Piazza San Marco was lovely, but as expected, an absolute tourist zoo, with the most English we'd heard being spoken our whole trip thus far. The tourist thing to do appeared to be posing with the pigeons eating out of your hands, but to me it looked like they were going to be eaten alive (the little kiddies looked scared). That, or dressing your small children in the striped gondolier souvenier t-shirt and straw hat and then making them pose with the pigeons. Luckily, I limited my tourist shopping to some Murano glass trinkets.

Basilica San Marco

Side of Doge's Palace (I think)

Cafe in the square

We had some very nice food in Venice, much to my surprise, because I'd heard and read a lot about places offering 'fixed tourist menus' and was worried we might not be able to escape it. When you wander about 15 minutes away from the train station though, you start finding some delicious places to eat. What made it a challenge, however, was that the menus ceased to have any English on them and we had to rely on an awkward combination of pointing, a bit of Italian, English, even French, and pointing and nodding. It all worked out in the end.

Can you believe these are marzipan fruit?

Spaghetti al Nero di Seppia

We had a great dinner at a little place called the Trattoria Allantica Mola, following suit with other diners by ordering the squid ink pasta with chunks of tender squid,a Venetian specialty (later I found out it was cuttlefish, which is similar). We sort of accidentally ordered the grilled fish of the day, without any idea what is was, how it would arrive, how big it was, or how much it cost (D had also just accidentally ordered a whole bottle of red when he said, 'vino rosso per favore', so perhaps this contributed to our ordering enthusiasm). Lucky for us, the fish was an exciting surprise, and absolutely delicious. I think I was most thrilled with watching it fileted tableside, so neat! There were four fishies on the platter, along with some grilled scampi:

Speedy filet and deboning work.

Sadly, we never found out what we were eating, but it was delicious, and at that point we'd shared a whole bottle of wine, so it was lost on us to bother asking any questions we may later have been glad to have asked. We were pretty happy.

I leave you with my favourite sneaky shot of Venice:

'A mullet so fine the man next to him appears to have fainted' - D

Thursday, June 26, 2008

A is for Anniversary and Alana's

D & J looking all cute-like: Photo by Digital Imprints

That's me and D, three years ago! I'd forgotten how much I loved our wedding photos until I dug this one up just now. I was able to identify bokeh in their shots, a word I learned today from Ms. Z's awesome series on the basics of photography. It's really well-written, funny, and she has tons of photos to help you understand the world of f-stops, aperture and depth of field. And she knits real well too! I still don't own a DSLR, but it makes me want one badly. Oops, I'm way off track...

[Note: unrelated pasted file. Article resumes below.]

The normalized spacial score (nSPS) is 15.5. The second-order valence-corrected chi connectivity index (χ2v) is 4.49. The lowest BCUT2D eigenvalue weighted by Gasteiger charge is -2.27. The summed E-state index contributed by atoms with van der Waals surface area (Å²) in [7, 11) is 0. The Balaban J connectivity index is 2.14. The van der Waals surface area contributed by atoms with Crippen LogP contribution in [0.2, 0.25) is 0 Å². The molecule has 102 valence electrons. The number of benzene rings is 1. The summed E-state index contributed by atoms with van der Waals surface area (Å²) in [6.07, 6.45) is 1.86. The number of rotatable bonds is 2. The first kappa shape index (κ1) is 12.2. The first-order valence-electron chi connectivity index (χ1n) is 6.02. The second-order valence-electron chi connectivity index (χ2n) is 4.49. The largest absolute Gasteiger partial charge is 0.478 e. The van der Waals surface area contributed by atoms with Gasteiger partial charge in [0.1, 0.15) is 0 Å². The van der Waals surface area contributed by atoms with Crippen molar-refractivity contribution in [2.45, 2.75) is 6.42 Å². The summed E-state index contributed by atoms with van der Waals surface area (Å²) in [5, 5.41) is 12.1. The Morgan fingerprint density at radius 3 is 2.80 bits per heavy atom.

Our anniversary was yesterday, but I wanted to write a quick little something about how fabulous our dinner was at Alana's: IT WAS FABULOUS! It made me wish we'd gone as soon as we moved to Columbus so that we'd have had more opportunities to enjoy her food. It's a warm, inviting, completely unpretentious place where the menu changes daily depending on what's fresh that day. Alana was there, passing around tiny little strawberries filled with goat cheese, drizzled with real balsamic vinegar. D & I waffled over what to order and eventually conceded that we would just have to keep coming back until we tried everything (but later realized this would be impossible, since the menu keeps changing). We ordered the asparagus with over-easy duck egg sprinkled with parmesan, a tomatillo gazpacho with fried soft shell crab, orrecchiete pasta with fresh peas, mint and prosciutto, and spaghetti puttanesca with shrimp and lump crab. Everything was fantastic, and served simply. That duck egg was seriously the most delicious egg I've ever eaten. And the fresh peas! I don't think I've had fresh peas in a restaurant before. The dessert menu was equally hard to choose from, featuring lots of Jeni's ice cream and local Ohio strawberries: we chose the goat's cheese cheesecake with peppered Ohio strawberries, and plum hazelnut crisp with salty caramel ice cream. Mmmm. So, so good. I think it was my most favourite meal in Columbus to date.

Somehow this blog has turned into something of a 'look what I ate today!' venue as well. If you came looking for a knitting post, don't worry, I'll have something to show soon. I started another pair of Pomatomus socks using some lovely Fleece Artist yarn. Seriously the best pattern ever written.

Wednesday, June 25, 2008

Milan, Italy